Abby Higgins – Why Residents Of Kibera Slum Are Rejecting New Housing Plans

No comments yet – This guest post is by journalist Abby Higgins, in partnership with The Seattle Globalist. It’s the fourth in a five-part series which reveals the economically complex and culturally rich life of urban slums, and challenges our perceptions of what life is like for the one billion people around the world that live in them.

Mildred Lunani knew that if she stayed in her village in Western Kenya she could pretty much count on a life of poverty.  So, like the 200,000 people around the world who move to cities from rural areas every day, she came to the capital in search of opportunity. She found that opportunity in Kibera, the slum that her and her family now call home.

She opened up The District Commissioner’s Restaurant, a small place named after the police station next door. Equipped with a window for take away food and a few rickety wooden tables, she offers donuts, samosas and sodas to the flood of people passing by on their way in and out of Kibera each day.  Lunani was also trained as a community health worker by an NGO in Kibera and spends several days a week working to spread awareness about HIV and AIDS.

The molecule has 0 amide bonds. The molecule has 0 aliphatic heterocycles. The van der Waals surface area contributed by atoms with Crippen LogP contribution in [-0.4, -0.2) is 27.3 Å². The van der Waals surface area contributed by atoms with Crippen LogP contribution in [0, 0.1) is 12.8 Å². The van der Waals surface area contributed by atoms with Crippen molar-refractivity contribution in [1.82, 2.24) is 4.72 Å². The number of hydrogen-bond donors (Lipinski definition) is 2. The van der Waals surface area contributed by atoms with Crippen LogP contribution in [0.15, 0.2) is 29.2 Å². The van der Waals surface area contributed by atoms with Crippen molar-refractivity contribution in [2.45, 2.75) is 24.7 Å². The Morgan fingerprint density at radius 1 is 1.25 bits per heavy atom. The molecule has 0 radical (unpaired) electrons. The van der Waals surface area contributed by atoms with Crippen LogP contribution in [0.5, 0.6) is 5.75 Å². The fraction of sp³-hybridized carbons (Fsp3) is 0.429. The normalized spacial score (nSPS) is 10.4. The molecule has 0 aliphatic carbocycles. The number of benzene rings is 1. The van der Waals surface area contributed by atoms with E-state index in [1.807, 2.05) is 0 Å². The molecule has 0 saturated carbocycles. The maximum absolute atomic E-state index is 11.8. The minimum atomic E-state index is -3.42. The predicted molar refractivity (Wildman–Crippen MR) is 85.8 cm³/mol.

“Kibera is a good place. The community, the people, my neighbours, they mean a lot to me, I love that part of Kibera.  But the housing, some of the housing isn’t fit for humans. The toilets, the water?” She shook her head in disgust.

In 2009, Mildred learned of an opportunity to move her family out of Kibera’s substandard housing: The Kenya Slum Upgrading Project (KENSUP) launched by the Kenyan Ministry of Housing with the support of UN-Habitat and several other donor organisations.

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